with a given choice of telephone line - WLL connections and cellular
connections also offer you the ability to see incoming callers' numbers
(caller ID) and send SMSs (Short Messaging Service, short text messages
that can be transmitted to another phone working on the WLL or cellular
system.) SMS, in particular, is increasingly being used by stations to ask
listeners to make requests, vote for songs and/or send in their opinions.
When calculating approximate costs of operation, remember
that fixed line and WLL phone connections generally charge a
flat per month rental, along with a usage charge that is linked to
the number of calls made. Cellular phone connections are either
postpaid (with a rental and call charge structure like the one
described above) or prepaid (where a predetermined amount
is deposited in advance in exchange for a fixed amount of
calling time.)
3. Internet & email
Most modern offices are connected to the internet, a worldwide network of
computers and data relay systems that allows access to information stored on
the network. The internet is a huge resource, with billions of websites - collections
of electronic web pages - providing a variety of information on organizations,
people, and events (and increasingly audio and video clips as well.)
Its ability to transcend geographical boundaries allows the creation of global
electronic groups which can hold discussions on issues and information of
common interest. It also allows individuals and organizations the ability to
publicize themselves, their work and their ideas at relatively low cost. Most
importantly, its value as a repository of information transcends traditional
encyclopaediae, making it a hugely important component in research.
Connecting to the internet requires computers equipped with browser
software, specialized software that can interpret data available on the internet
in electronic language designed for fast and efficient data transfer over the
world wide web, as it often called.
Most modern computer systems come pre-equipped with browser
software: Internet Explorer is usually included as part of the Windows
operating system, with free software like Mozilla Firefox, and Opera
also widely available.
Websites follow a naming convention that uses http:// or www followed by
a name and a .com/.org/.net suffix that identifies them uniquely. This must
be entered in the browser window to access the page or site.
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But perhaps the single greatest use of the internet is the ability it gives us to
send electronic mail or email - electronic messages that travel over the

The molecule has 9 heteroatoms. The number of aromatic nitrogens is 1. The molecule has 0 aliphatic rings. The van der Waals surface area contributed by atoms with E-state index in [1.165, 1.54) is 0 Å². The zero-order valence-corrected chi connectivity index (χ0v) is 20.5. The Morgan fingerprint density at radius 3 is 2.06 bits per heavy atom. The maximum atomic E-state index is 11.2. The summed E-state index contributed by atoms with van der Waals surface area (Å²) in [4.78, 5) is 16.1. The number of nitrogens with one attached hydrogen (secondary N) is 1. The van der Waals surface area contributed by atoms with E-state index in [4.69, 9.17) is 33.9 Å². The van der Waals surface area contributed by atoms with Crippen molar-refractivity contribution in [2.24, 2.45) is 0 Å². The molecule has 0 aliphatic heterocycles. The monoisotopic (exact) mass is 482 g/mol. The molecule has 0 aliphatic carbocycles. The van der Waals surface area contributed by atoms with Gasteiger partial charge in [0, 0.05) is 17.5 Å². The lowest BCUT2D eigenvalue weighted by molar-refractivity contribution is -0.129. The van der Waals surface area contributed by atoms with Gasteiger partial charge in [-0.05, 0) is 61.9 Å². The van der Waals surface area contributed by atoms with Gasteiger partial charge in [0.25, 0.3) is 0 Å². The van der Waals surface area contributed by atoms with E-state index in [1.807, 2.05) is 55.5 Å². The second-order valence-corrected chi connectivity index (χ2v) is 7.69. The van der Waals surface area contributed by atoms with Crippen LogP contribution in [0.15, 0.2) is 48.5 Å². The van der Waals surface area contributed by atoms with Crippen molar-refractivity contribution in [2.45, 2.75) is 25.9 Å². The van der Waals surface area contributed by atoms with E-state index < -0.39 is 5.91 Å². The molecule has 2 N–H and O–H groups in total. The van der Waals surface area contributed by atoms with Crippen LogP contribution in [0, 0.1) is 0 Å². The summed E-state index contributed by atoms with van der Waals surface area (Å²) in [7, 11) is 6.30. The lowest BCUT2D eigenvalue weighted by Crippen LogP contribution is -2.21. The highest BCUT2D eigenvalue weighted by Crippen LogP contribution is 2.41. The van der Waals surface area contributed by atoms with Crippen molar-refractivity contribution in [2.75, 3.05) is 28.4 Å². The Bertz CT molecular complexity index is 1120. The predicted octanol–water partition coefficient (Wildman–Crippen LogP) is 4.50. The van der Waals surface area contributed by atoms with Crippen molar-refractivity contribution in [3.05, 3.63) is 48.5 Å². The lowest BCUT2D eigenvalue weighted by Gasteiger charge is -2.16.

internet almost instantaneously. Email communication is rapidly becoming
the modern communication standard, especially since it now allows us to
attach electronic computer files to mail messages. Many websites provide
free email services, where you register to get a unique email address
([email protected], for example) where others can send email to you. Many
organizations tend to set up their own websites and their own coordinated
email addresses that include the organization's name.
Internet connections are usually provided by an Internet Service Provider
(ISP), who sells you a predetermined amount of connection time or data
transfer against a set fee. As charges drop, many ISPs now provide an
unlimited data and time connection against a per month flat fee. The ISP
runs a computer called an internet server that can be connected to your
computer in a number of ways:
a. Through a regular phone connection: Several ISPs are also telephone
service providers and offer combination packages that combine internet access
with phone calling. The fixed line phone cable, WLL instrument or cellular
phone is connected to the computer, which then sends and receives data
over the telephone connection. Many such ISPs offer a facility where the
telephone continues to remain active even while the internet connection is
on, though this is more common with DSL and ADSL connections (see below).
LAN Cable
LAN
Card
Telephone Line
CR Station
Computer
Modem
Wireless
LAN Card
Modem
Wireless
Router
ISP
Internet
Server
I
N
T
E
R
N
E
T
Fig 6-2. The computers in a CR station can connect to the internet in a variety of ways.
Wireless Wi-Fi connections are rapidly becoming popular in offices.
b. Through a dedicated internet connection: Many ISPs also provide
connections that are meant specifically for high speed internet data transfer.
These could include internet over LAN, where the connection is provided
over the type of cable that is used to connect Large Area computer networks